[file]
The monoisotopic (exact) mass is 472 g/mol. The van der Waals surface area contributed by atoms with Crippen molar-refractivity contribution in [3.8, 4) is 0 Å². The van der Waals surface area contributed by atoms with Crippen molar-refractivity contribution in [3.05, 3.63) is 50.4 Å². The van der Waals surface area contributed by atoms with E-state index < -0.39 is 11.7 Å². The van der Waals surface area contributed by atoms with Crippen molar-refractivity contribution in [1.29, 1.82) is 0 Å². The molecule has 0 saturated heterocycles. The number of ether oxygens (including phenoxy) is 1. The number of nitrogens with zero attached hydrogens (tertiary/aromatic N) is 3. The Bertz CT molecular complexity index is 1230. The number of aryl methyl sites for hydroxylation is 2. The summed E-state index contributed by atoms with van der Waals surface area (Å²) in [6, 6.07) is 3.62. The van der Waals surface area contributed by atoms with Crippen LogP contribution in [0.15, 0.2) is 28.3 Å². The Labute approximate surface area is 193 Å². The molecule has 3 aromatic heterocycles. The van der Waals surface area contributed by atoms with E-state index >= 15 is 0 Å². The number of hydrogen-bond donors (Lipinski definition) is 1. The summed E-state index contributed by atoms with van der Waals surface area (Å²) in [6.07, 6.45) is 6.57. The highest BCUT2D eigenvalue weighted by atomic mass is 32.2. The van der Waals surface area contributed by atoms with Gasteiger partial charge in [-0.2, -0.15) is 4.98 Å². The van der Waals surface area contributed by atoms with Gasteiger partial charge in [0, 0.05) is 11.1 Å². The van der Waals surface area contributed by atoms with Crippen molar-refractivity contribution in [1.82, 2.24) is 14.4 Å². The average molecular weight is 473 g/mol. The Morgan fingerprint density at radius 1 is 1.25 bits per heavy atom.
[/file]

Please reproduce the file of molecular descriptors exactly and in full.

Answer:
The monoisotopic (exact) mass is 472 g/mol. The van der Waals surface area contributed by atoms with Crippen molar-refractivity contribution in [3.8, 4) is 0 Å². The van der Waals surface area contributed by atoms with Crippen molar-refractivity contribution in [3.05, 3.63) is 50.4 Å². The van der Waals surface area contributed by atoms with E-state index < -0.39 is 11.7 Å². The van der Waals surface area contributed by atoms with Crippen molar-refractivity contribution in [1.29, 1.82) is 0 Å². The molecule has 0 saturated heterocycles. The number of ether oxygens (including phenoxy) is 1. The number of nitrogens with zero attached hydrogens (tertiary/aromatic N) is 3. The Bertz CT molecular complexity index is 1230. The number of aryl methyl sites for hydroxylation is 2. The summed E-state index contributed by atoms with van der Waals surface area (Å²) in [6, 6.07) is 3.62. The van der Waals surface area contributed by atoms with Crippen LogP contribution in [0.15, 0.2) is 28.3 Å². The Labute approximate surface area is 193 Å². The molecule has 3 aromatic heterocycles. The van der Waals surface area contributed by atoms with E-state index >= 15 is 0 Å². The number of hydrogen-bond donors (Lipinski definition) is 1. The summed E-state index contributed by atoms with van der Waals surface area (Å²) in [6.07, 6.45) is 6.57. The highest BCUT2D eigenvalue weighted by atomic mass is 32.2. The van der Waals surface area contributed by atoms with Gasteiger partial charge in [-0.2, -0.15) is 4.98 Å². The van der Waals surface area contributed by atoms with Gasteiger partial charge in [0, 0.05) is 11.1 Å². The van der Waals surface area contributed by atoms with Crippen molar-refractivity contribution in [1.82, 2.24) is 14.4 Å². The average molecular weight is 473 g/mol. The Morgan fingerprint density at radius 1 is 1.25 bits per heavy atom.